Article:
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Sister Ship

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NEWS
February 28, 2012 | By Jason Straziuso and Frances D'Emilio, Associated Press
NAIROBI, Kenya - An Italian cruise liner carrying more than 1,000 people was adrift without power in the pirate-infested Indian Ocean on Monday after a fire erupted in its generator room. The blaze, which was extinguished, caused no injuries, officials said. Two tug boats from the island nation of Seychelles were steaming toward the drifting Costa Allegra, which had 636 passengers and 413 crew members on board, but they were not expected to arrive until Tuesday afternoon at the earliest.
NEWS
July 17, 1988 | The Philadelphia Inquirer / MICHAEL MALLY
ABOARD THE AEGIS CRUISER Yorktown, visitors look at a Standard missile launcher. The same type of missiles from a sister ship, the Vincennes, downed an Iranian airliner with 290 people aboard over the Persian Gulf. More than 700 people visited the ship yesterday at Penn's Landing in Philadelphia. The last tours are from 1 p.m. to 5 p.m. today.
NEWS
September 29, 1999 | By Jack Brown, INQUIRER SUBURBAN STAFF
For more than 30 years, Jerry Shaw has been painstakingly reproducing the USS Forrestal. He laid the 12-foot keel of his model in 1965, with carefully warped strips of basswood, overlaid it with a coating of fiberglass, and began to build the superstructure with strips of aluminum and brass. Every deck drain, every landing light, every strip of railing had to be modeled with exacting drill and file and paint work, every airplane and catwalk built from bits of plastic and rubber and brass.
NEWS
March 30, 2003 | By Nancy Petersen INQUIRER STAFF WRITER
At 11:20 yesterday morning, the first vessel to be built at the former Philadelphia Naval Shipyard in more than three decades floated. Welder Kim Gibbons cried, then raced to call her mother, who was standing on the New Jersey side of the river ready to film the historic event. "Pull that big boy out of here," yelled health and safety officer Jim Lewis. Then he said in a near whisper: "I never thought I'd see it happen. " To cheers from a proud and somewhat awestruck corps of workers at what is now the Kvaerner Philadelphia Shipyard, the container ship Manukai, aided by a fleet of five tugboats, floated out of a flooded dry dock into the Delaware River, and then was maneuvered into another nearby dock for its final construction phase.
NEWS
May 6, 1989 | By Susan Levine, Inquirer Staff Writer
Glasnost hit the Freedom Trail yesterday. It was not your usual shuttle diplomacy. The Soviet visitors were not high- ranking ambassadors but men and women from a Soviet factory ship that for nearly four months has been stationed 2 miles off the Massachusetts coast processing herring. They rode not in police-escorted limousines but in brown-and-yellow Yankee Coach buses that vied with all the other buses and weekday traffic on city streets. And they visited the birthplace of America - from the Old North Church to the USS Constitution to the gold-domed Statehouse on Beacon Hill - without the usual rich stories about Paul Revere, "One if by land, two if by sea" and the like.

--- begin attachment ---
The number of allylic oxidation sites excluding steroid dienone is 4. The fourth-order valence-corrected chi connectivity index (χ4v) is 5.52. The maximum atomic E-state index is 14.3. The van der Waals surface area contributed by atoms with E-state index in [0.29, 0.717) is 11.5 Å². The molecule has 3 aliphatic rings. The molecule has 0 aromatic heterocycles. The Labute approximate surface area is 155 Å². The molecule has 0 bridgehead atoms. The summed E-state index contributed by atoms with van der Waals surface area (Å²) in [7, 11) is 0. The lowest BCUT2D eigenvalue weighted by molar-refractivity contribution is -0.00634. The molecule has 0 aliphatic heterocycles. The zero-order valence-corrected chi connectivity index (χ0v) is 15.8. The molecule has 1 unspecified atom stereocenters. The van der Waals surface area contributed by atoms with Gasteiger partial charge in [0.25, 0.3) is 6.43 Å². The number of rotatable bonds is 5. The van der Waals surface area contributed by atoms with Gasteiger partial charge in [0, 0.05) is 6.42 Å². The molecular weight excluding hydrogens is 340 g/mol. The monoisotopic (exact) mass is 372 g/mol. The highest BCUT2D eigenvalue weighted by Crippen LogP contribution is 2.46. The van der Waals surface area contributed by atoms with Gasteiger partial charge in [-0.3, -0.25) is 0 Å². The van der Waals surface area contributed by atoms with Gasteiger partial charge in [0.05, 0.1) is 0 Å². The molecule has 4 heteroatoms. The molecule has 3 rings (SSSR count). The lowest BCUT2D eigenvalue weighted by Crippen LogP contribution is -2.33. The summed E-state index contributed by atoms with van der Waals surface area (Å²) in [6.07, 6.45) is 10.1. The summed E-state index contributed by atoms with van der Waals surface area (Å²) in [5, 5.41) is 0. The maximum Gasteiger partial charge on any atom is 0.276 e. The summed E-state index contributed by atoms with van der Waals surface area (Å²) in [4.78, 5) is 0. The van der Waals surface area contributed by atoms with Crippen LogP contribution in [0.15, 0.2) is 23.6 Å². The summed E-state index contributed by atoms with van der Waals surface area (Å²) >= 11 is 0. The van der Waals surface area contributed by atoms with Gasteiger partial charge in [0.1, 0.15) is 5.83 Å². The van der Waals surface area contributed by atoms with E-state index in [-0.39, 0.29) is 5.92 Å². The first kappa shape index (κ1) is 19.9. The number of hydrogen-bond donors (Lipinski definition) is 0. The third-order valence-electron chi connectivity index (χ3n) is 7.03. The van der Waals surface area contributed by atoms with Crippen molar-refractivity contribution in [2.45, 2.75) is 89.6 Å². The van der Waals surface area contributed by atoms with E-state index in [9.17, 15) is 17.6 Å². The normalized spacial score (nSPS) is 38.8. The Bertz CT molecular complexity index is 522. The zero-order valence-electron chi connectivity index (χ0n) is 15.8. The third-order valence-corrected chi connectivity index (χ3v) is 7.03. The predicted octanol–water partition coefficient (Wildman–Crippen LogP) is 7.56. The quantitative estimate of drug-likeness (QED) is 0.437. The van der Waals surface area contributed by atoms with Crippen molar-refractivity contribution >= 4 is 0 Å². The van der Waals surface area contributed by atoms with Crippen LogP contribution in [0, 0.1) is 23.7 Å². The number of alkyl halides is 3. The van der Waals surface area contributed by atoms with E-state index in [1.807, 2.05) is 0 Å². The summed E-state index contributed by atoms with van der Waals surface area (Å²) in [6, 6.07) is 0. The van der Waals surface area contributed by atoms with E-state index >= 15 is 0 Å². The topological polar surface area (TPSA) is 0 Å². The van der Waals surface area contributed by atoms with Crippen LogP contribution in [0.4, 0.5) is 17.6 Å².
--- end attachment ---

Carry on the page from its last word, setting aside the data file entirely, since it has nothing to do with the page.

NEWS
June 26, 2015 | By Erin Edinger-Turoff, Inquirer Staff Writer
For Ignacio Garcia Du Quesne and Philippe H. Despointes, this year's Tall Ships Festival isn't just a celebration of maritime splendors - it's a chance for them to reconnect with their Revolutionary War roots. Both men trace their family lines back to crew of the French warship Hermione, which in 1780 carried the Marquis de Lafayette and his forces to join the Americans in their nascent revolution. A replica of the historical warship - built using its sister ship's original plans, and tools, techniques, and materials of the era - will be at Penn's Landing for the Tall Ships Festival, which starts Thursday and ends Sunday.
TRAVEL
March 11, 2012 | By James Lileks, MINNEAPOLIS STAR TRIBUNE
We took a cruise with 912 children, 911 of whom were not ours. For people who don't like other people's kids in such quantities, or who believe that cruise ships are floating tubs of gluttony and indolence, this must all sound like a nightmare. There was a moment when the poolside noise level was enough to make Davy Jones himself swim up to the surface and tell us to hold it down, but Davy Jones was actually at the party. At least everyone went quiet when the ship launched the fireworks.
NEWS
December 2, 1990 | By Donald D. Groff, Special to The Inquirer
With the reunification of Germany, I've heard there are plans for an Elbe River cruise. Where can I get a schedule? R.B., Newtown After 45 years of separating Eastern and Western Europe, the Elbe River will have a unifying role of sorts as river-tour traffic emerges. EuropAmerica Cruises has announced plans to launch a ship, the Prussian Princess, for Elbe cruises beginning in March. The Elbe flows 725 miles from Czechoslovakia to northern Germany, and EuropAmerica says the Prussian Princess will be the first overnight cruise ship on the river.
NEWS
May 23, 2010 | By David G. Molyneaux FOR THE INQUIRER
More than 10 years have passed since Walt Disney Co. made a major splash in the cruise world with its first two ships, Disney Magic and Disney Wonder. Come January, the company known best for its theme parks will roll out a third ship, the Disney Dream. It will feature animated bells and whistles that parents and children will find nowhere else at sea. Imagine enchanted pictures on the walls - some will interact with passengers - and interior cabins with an active porthole view of the ocean and an occasional visit by a starfish from Finding Nemo.
BUSINESS
June 13, 1986 | By Tom Belden, Inquirer Staff Writer
Like a theatrical director preparing for opening night, Rick Williams was practically running from one deck to another aboard the Ocean Princess yesterday, a few hours after it docked for the first time at its new home port of Penn's Landing. Among other tasks, Williams, the president of Ocean Cruise Lines Inc. of Fort Lauderdale, Fla., which owns the sleek, white cruise ship, was monitoring the activities of a crew of 250 aboard a luxury vessel that carries 460 passengers. He also oversaw the unloading of 12 truckloads of meat, poultry and fresh fruits and vegetables, and dozens of cases of liquor and other libations for the vessel's forthcoming sailings.
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NEWS